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GREENPOINT | WILLIAMSBURG

VOLUME 47 | NUMBER 15

APRIL 18, 2019

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HALLELUJAH! RENOVATED ST. BARBARA’S LOOKS DIVINE: It rises like a mirage on Central Avenue, a fantasy version of American Southwest architecture in Spanish Colonial times. Its 175-foot bell towers are pale white like confectioner’s sugar. So are the terra-cotta sculptures of Jesus and winged angels above the front door. The rest of the building is golden brick that catches the afternoon sunlight. See pages10-11INB. Greenpoint Gazette photo by Lore Croghan

Want to get high? Try hot sauce By Scott Enman Greenpoint Gazette

Ed Currie has been clean for many years. As a recovering addict, he can no longer indulge in drugs or alcohol, but he can turn to a different substance to get his fix: hot sauce. “I’m high as a kite,” the owner of Puckerbutt Pepper Company and cultivator of the world’s hottest peppers announced to an audience at the Brooklyn Historical Society last Thursday. The source of Currie’s euphoria was a few drops of concentrated chili oil from some of the spiciest peppers in the world. The liquid inside a small vile was a five-gallon pot of peppers diluted into oil.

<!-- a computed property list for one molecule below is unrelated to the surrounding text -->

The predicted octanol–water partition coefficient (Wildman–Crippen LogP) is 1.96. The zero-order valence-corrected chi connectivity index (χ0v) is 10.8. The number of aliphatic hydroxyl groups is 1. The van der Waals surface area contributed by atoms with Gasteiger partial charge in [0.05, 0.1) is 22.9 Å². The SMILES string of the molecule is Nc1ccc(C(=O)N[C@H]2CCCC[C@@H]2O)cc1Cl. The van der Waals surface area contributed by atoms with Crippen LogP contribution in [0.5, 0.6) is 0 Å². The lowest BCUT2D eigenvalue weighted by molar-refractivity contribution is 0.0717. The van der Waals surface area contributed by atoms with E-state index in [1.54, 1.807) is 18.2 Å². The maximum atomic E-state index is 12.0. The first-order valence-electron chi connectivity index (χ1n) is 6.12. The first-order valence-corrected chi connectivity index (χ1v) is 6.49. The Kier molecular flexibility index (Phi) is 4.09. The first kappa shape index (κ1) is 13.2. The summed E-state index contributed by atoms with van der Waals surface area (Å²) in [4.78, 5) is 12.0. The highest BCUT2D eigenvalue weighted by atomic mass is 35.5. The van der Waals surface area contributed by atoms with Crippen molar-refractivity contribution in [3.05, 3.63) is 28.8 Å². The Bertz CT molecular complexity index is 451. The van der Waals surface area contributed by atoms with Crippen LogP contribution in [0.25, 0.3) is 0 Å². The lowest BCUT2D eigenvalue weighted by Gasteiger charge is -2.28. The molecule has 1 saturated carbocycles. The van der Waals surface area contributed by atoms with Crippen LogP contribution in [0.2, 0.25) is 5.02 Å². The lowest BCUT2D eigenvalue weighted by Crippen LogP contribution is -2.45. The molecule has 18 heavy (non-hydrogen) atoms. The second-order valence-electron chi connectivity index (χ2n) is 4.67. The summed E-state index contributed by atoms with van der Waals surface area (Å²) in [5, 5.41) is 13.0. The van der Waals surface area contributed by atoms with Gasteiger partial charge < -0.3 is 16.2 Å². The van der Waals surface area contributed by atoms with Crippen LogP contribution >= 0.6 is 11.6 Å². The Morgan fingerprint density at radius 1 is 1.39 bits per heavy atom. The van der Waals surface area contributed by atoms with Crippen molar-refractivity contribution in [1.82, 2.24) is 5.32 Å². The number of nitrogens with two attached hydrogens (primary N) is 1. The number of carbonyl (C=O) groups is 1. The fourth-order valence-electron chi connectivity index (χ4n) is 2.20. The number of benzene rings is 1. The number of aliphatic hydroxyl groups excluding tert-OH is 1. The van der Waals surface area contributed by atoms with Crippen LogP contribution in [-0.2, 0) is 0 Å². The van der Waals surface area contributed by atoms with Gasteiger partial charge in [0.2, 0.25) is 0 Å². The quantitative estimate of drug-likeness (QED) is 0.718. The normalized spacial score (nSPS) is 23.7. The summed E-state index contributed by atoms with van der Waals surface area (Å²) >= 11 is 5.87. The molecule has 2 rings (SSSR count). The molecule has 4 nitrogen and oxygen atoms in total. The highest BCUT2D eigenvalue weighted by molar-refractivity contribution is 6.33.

Currie, known by many in the hot sauce industry as “Smokin’ Ed,” created the Carolina reaper pepper, which the Guinness Book of Records declared the hottest pepper in the world in 2013. It has a Scoville scale level of more than 1.5 million units. Not content with that record, Currie would go on to make an even hotter one: Pepper X with a Scoville scale of 3.18 million units. (For reference: Tabasco sauce scores 3,750 units on the Scoville scale. Pepper spray is 5.3 million.) He said that capsaicin, the active component of chili peppers, is the source of his high and replicates the feeling of illicit drugs. Continued on page 4

Capsaicin, the active component of chili peppers, can make people feel high.

Photo via Pexels Tasting


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Thursday, April 18, April 20196, 2016 Wednesday,